This technology can be adapted to our local crops to help increase productivity. This is important because adapting biotechnology to local or indigenous crops often have deep social or religious meaning to culture and simply replacing local crops with another crop to increase productivity may potentially destroy local cultural traditions.

Local farmers in Nigeria are more likely to embrace a known crop with genetic modification than a foreign crop. Also, our local varieties of wheat can also be genetically modified or improved to reduce wheat importation and save foreign exchange.

Nigeria is presently the highest importer of wheat and rice on the African continent. Tissue culture and micro-propagation can also be used to assist farmers obtain quality, disease free and readily available planting materials for crops like banana, plantain, pineapple, citrus, yam, cassava. Small scale farmers in rural communities can benefit from this.

In addition, farmers and researchers/scientists in agricultural biotechnology can collaborate, so that research results from the laboratories can reach farmers. Research can also be targeted and tied to meet the specific needs of rural farmers; this will help increase food /agricultural productivity and economic empowerment.

Read: Bio-Hacking: We Can Now Have Milk Without Cows and Eggs Without Chickens

In spite of the tremendous advances in biotechnology, public fear persists, especially the controversies on the acceptance of GM crops. These issues may prevent these innovations from having the impact they promise.

Stakeholders of biotechnology in Nigeria must substantially increase its efforts to educate and engage the public to ensure that biotechnology truly lives up to its potential to solve our food insecurity challenges. Biotechnology for food security should be our priority.

The World’s First Malaria Vaccine to Be Rolled Out in Ghana, Kenya & Malawi in 2018

Malaria is one of the world’s most deadly diseases even though it is highly preventable and treatable. Malaria causes approximately 881,000 deaths every year, with nine out of ten deaths occurring in sub-Saharan Africa.

Effective control and treatment of malaria has been very challenging and efforts have been made to reduce the burden of malaria in an integrated approach that combines preventative measures, such as long-lasting insecticide-treated bed nets (LLINs) and indoor residual spraying (IRS), with improved access to effective anti-malarial drugs.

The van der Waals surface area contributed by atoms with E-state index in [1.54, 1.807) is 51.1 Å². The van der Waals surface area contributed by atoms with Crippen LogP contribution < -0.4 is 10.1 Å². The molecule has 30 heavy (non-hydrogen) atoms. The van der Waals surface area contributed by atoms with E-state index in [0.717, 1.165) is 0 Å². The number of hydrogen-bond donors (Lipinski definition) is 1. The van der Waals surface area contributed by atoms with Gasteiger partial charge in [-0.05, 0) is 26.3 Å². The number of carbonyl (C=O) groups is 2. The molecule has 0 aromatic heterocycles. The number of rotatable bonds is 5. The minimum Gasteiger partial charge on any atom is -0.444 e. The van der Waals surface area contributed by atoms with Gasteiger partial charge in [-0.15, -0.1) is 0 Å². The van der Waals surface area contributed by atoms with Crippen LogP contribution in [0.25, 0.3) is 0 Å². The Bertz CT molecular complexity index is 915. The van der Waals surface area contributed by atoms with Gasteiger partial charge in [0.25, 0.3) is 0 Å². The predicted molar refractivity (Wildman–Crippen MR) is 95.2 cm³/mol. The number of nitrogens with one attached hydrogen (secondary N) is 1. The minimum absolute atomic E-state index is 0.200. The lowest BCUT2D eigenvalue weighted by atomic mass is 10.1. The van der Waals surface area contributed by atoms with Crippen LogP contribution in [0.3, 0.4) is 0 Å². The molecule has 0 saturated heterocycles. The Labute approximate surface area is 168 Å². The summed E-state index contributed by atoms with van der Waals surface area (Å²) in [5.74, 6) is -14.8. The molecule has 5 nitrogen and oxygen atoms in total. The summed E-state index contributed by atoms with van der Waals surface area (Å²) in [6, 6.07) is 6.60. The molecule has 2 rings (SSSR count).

However, malaria is a disease that stems from and causes poverty, and many at-risk populations live in extremely destitute, remote areas. Poor, rural families are the least likely to have access to these preventative measures that are fundamental to malaria control, and may live kilometres from the nearest healthcare facility. They are also less able to afford treatment once infection has occurred.

In addition to the human cost of malaria, the economic burden of the disease is vast. It is estimated that malaria costs African countries more than US$12 billion every year in direct losses, even though the disease could be controlled for a fraction of that sum. For Nigeria alone the direct loss to the economy is estimated at GBP530 million annually.

Up to 40% of African health budgets are spent on malaria each year, and on average, a malaria-stricken family loses a quarter of its income through loss of earnings and the cost of treating and preventing the disease. Malaria causes an average loss of 1.3% of economic growth per year in Africa.

There is a ray of hope in Africa as the world first malaria vaccine is to be rolled out in Ghana, Kenya and Malawi in 2018. This injectable vaccine known as “RTS,S or Mosquirix” was developed by British drugmaker GlaxoSmithKline (GSK) and will be offered for babies and children in high risk areas as part of real life trials as reported by the World Health Organisation (WHO).

In clinical trials it is proved only partially effective, and it needs to be given in a four-dose schedule, but it is the first-regulator-approved vaccine against the mosquito- borne disease. The WHO, who is in process of assessing whether to add the shot to the core package of WHO-recommended measures for malaria prevention, has said it firsts wants to see the results of on-the ground testing in a pilot programme.

“Information gathered in the pilot will help us make decisions on the wider use of this vaccine,” Matshidiso Moeti, the WHO’s African regional director said in a statement as the three pilot countries were announced.

“Combined with existing malaria interventions, such a vaccine would have the potential to save tens of thousands of lives in Africa.”

Global efforts in the last 15 years cut the malaria toll by 62 percent between 2000 and 2015. The WHO pilot programme will assess whether the Mosquirix’s protective effect in children aged 5 to 17 months can be replicated in real life. It will also assess the feasibility of delivering the four doses needed and explore the vaccine’s potential role in reducing the number of children killed by the disease.

The WHO said Malawi, Kenya and Ghana were chosen for the pilot due to several factors, including having high rates of malaria as well as good malaria programmes, wide use of bed-nets and well-functioning immunization programmes.

Each of the three countries will decide on the districts and regions to be included in the pilots, the WHO said, with high malaria areas getting priority since these are where experts expect to see most benefit from the use of the vaccine.  The vaccine was developed by GSK in partnership with the non-profit PATH Malaria Vaccine Initiative and part-funded by the Bill & Melinda Gates Foundation.

The WHO said in November it had secured full funding for the first phase of the RTS,S pilots, with 15 million from the Global Fund to Fight AIDS, Tuberculosis and up to 27.5 million and 9.6 million respectively from the GAVI Vaccine Alliance and UNITAID for the first four years of the programme.

This significant development will help to address the continuing challenges presented by malaria in Africa in the years ahead and hopefully bring an end to this deadly disease.


The Hindu, April 25, 2017. 

Kokwaro G. (2009) Ongoing challenges in the management of malaria. Malaria Journal, 8(Suppl 1):S2 doi:10.1186/1475-2875-8-S1-S2.